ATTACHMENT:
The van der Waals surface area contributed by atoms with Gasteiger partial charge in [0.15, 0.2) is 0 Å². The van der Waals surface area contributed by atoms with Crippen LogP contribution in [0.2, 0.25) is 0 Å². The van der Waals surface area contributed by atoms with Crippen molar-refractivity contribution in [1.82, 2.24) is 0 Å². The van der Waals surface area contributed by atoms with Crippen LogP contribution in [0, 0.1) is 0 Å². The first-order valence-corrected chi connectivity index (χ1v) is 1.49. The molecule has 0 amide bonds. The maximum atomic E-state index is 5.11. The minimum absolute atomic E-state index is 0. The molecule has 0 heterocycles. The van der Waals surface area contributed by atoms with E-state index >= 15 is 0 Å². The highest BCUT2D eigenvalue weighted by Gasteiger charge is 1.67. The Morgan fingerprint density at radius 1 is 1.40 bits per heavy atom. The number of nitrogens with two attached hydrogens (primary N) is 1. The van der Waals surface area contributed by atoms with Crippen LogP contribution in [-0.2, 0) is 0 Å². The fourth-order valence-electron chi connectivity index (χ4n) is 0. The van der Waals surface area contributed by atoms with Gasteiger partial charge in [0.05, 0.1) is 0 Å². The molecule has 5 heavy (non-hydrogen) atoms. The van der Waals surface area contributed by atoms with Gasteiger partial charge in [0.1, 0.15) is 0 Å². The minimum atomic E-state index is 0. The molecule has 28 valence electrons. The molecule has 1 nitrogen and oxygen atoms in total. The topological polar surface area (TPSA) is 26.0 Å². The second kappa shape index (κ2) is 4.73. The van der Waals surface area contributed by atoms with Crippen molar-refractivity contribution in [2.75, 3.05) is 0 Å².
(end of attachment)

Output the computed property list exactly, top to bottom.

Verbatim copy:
The van der Waals surface area contributed by atoms with Gasteiger partial charge in [0.15, 0.2) is 0 Å². The van der Waals surface area contributed by atoms with Crippen LogP contribution in [0.2, 0.25) is 0 Å². The van der Waals surface area contributed by atoms with Crippen molar-refractivity contribution in [1.82, 2.24) is 0 Å². The van der Waals surface area contributed by atoms with Crippen LogP contribution in [0, 0.1) is 0 Å². The first-order valence-corrected chi connectivity index (χ1v) is 1.49. The molecule has 0 amide bonds. The maximum atomic E-state index is 5.11. The minimum absolute atomic E-state index is 0. The molecule has 0 heterocycles. The van der Waals surface area contributed by atoms with E-state index >= 15 is 0 Å². The highest BCUT2D eigenvalue weighted by Gasteiger charge is 1.67. The Morgan fingerprint density at radius 1 is 1.40 bits per heavy atom. The number of nitrogens with two attached hydrogens (primary N) is 1. The van der Waals surface area contributed by atoms with Crippen LogP contribution in [-0.2, 0) is 0 Å². The fourth-order valence-electron chi connectivity index (χ4n) is 0. The van der Waals surface area contributed by atoms with Gasteiger partial charge in [0.05, 0.1) is 0 Å². The molecule has 5 heavy (non-hydrogen) atoms. The van der Waals surface area contributed by atoms with Gasteiger partial charge in [0.1, 0.15) is 0 Å². The minimum atomic E-state index is 0. The molecule has 28 valence electrons. The molecule has 1 nitrogen and oxygen atoms in total. The topological polar surface area (TPSA) is 26.0 Å². The second kappa shape index (κ2) is 4.73. The van der Waals surface area contributed by atoms with Crippen molar-refractivity contribution in [2.75, 3.05) is 0 Å².